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Marquette’s “Team America”

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Photo by Marquette Images

Photo by Marquette Images

Just Biz-ness

“Fifty-seven!”

Elizabeth “Biz” Goslee’s heart stopped. She thought this could not be so. Is this real life? It was, yet she still did not believe what she had just heard.

Of the 81 players in attendance to tryout for the U.S. Women’s National Lacrosse Team, only 38 would be selected to represent their country.

When Goslee’s number was called, she was taken aback. Not only was she surprised, she did not believe it. Literally, she didn’t believe it.

“I wasn’t expecting to hear my number, but at the same time hoping to hear my number,” Goslee said. “I heard it in the back of my head and I thought I had made it up.”

Goslee approached the coach and asked if her number had been called. The coach told her it had and Goslee still did not believe it. She knew it was real, but the feeling was surreal.

“Everyone filed out of the room and she went up to the selection chair and she said, ‘did you call my number,’” said U.S. National Women’s lacrosse coach, Ricky Fried. “The selection chair said (Biz) was on the team and she just stood there kind of, like, in shock.”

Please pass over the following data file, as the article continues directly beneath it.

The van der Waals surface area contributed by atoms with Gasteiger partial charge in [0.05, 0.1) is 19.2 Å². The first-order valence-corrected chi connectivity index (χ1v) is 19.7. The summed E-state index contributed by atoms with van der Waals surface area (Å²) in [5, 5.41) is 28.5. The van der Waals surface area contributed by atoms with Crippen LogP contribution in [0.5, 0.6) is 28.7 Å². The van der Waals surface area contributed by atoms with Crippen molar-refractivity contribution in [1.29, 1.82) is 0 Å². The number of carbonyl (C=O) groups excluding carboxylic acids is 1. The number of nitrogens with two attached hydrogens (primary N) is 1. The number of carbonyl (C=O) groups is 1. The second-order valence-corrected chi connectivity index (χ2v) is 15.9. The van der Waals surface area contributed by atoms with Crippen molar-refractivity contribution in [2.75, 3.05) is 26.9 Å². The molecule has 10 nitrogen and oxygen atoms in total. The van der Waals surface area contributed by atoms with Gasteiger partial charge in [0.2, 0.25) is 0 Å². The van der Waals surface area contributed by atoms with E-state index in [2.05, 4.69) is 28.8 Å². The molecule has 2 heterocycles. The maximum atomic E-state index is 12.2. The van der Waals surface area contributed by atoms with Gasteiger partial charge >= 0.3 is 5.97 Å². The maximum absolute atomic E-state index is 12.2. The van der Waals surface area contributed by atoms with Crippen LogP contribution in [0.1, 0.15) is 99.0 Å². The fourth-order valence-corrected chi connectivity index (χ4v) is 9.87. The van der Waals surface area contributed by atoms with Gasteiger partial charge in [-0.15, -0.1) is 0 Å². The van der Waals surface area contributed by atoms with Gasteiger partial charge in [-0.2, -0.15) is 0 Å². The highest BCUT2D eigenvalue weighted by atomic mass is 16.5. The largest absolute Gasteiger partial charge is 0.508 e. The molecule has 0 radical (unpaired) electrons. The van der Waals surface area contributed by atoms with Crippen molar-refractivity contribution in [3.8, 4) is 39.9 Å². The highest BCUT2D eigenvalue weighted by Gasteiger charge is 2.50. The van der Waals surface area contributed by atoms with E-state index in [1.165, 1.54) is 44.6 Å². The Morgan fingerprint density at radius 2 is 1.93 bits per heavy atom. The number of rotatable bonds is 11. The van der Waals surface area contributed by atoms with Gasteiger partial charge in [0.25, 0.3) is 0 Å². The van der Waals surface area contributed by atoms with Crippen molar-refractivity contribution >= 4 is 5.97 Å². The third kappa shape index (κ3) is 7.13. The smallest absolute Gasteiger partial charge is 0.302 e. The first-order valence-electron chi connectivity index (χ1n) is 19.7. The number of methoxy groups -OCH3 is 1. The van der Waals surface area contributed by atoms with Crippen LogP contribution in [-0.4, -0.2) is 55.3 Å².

Playing on the national team and even playing lacrosse has not been part of Biz’s life for long. Growing up in Cincinnati, Ohio and playing traditional sports like soccer and basketball, lacrosse was not always on her list of possible futures.

Goslee was first introduced to the sport in seventh grade, when her friend’s dad started a team. But she was not a member of the team, only a substitute for when she was needed.

In high school, she really started to pick up the game. Inspired by her older sister, who played lacrosse in high school, she decided to follow in her sister’s footsteps. Growing up as a two-way player in soccer and basketball, Goslee’s hustle payed off as she quickly grasped the game and made a name for herself.

By the end of her senior year she had lettered three times, was named the lacrosse athlete of the year for the Girls Greater Catholic League and held the record for most goals for Mount Notre Dame High School, two solid items to add to her resume as a midfielder for the recruiting process. However, playing in Ohio does not garner much attention to a lacrosse player, even one of the best.

A hotbed of lacrosse players is fixated in the northeastern U.S., where the sport is most popular. Though it is the fastest growing sport in the country, college coaches still focus on these areas because of the advanced level of competition. Players like Goslee, who was the best player at her high school, and even her area, would go unnoticed by colleges.

So she tried a more proactive approach. Goslee reached out to coaches and showed how good of a player she was, but she was still overlooked and did not receive an offer.